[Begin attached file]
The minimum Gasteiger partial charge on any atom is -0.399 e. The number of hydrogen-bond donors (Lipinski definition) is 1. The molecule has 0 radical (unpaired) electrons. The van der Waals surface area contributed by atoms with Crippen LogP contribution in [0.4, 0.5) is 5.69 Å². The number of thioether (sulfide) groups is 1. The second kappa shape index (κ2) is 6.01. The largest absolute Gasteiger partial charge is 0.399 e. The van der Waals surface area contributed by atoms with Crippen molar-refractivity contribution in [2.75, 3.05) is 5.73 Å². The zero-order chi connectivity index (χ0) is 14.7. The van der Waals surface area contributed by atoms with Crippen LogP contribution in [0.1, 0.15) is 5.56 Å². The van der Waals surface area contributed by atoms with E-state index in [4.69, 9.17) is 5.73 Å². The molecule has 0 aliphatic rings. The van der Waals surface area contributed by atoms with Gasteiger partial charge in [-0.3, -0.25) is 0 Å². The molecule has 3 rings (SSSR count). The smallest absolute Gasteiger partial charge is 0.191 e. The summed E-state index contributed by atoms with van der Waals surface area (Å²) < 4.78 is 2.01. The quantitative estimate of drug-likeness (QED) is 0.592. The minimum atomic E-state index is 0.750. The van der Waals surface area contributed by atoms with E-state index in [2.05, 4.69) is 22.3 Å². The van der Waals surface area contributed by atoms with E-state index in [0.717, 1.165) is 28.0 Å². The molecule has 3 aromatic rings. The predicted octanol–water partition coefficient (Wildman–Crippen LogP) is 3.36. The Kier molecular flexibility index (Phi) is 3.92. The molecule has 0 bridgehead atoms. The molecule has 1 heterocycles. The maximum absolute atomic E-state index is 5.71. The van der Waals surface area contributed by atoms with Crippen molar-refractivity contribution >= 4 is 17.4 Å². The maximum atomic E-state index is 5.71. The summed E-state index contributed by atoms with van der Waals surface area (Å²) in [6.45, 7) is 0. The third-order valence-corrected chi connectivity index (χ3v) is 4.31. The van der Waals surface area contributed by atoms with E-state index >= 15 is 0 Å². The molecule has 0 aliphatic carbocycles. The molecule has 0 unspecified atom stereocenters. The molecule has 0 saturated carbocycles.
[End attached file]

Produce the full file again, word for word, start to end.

The minimum Gasteiger partial charge on any atom is -0.399 e. The number of hydrogen-bond donors (Lipinski definition) is 1. The molecule has 0 radical (unpaired) electrons. The van der Waals surface area contributed by atoms with Crippen LogP contribution in [0.4, 0.5) is 5.69 Å². The number of thioether (sulfide) groups is 1. The second kappa shape index (κ2) is 6.01. The largest absolute Gasteiger partial charge is 0.399 e. The van der Waals surface area contributed by atoms with Crippen molar-refractivity contribution in [2.75, 3.05) is 5.73 Å². The zero-order chi connectivity index (χ0) is 14.7. The van der Waals surface area contributed by atoms with Crippen LogP contribution in [0.1, 0.15) is 5.56 Å². The van der Waals surface area contributed by atoms with E-state index in [4.69, 9.17) is 5.73 Å². The molecule has 0 aliphatic rings. The van der Waals surface area contributed by atoms with Gasteiger partial charge in [-0.3, -0.25) is 0 Å². The molecule has 3 rings (SSSR count). The smallest absolute Gasteiger partial charge is 0.191 e. The summed E-state index contributed by atoms with van der Waals surface area (Å²) < 4.78 is 2.01. The quantitative estimate of drug-likeness (QED) is 0.592. The minimum atomic E-state index is 0.750. The van der Waals surface area contributed by atoms with E-state index in [2.05, 4.69) is 22.3 Å². The van der Waals surface area contributed by atoms with E-state index in [0.717, 1.165) is 28.0 Å². The molecule has 3 aromatic rings. The predicted octanol–water partition coefficient (Wildman–Crippen LogP) is 3.36. The Kier molecular flexibility index (Phi) is 3.92. The molecule has 0 bridgehead atoms. The molecule has 1 heterocycles. The maximum absolute atomic E-state index is 5.71. The van der Waals surface area contributed by atoms with Crippen molar-refractivity contribution >= 4 is 17.4 Å². The maximum atomic E-state index is 5.71. The summed E-state index contributed by atoms with van der Waals surface area (Å²) in [6.45, 7) is 0. The third-order valence-corrected chi connectivity index (χ3v) is 4.31. The van der Waals surface area contributed by atoms with E-state index >= 15 is 0 Å². The molecule has 0 aliphatic carbocycles. The molecule has 0 unspecified atom stereocenters. The molecule has 0 saturated carbocycles.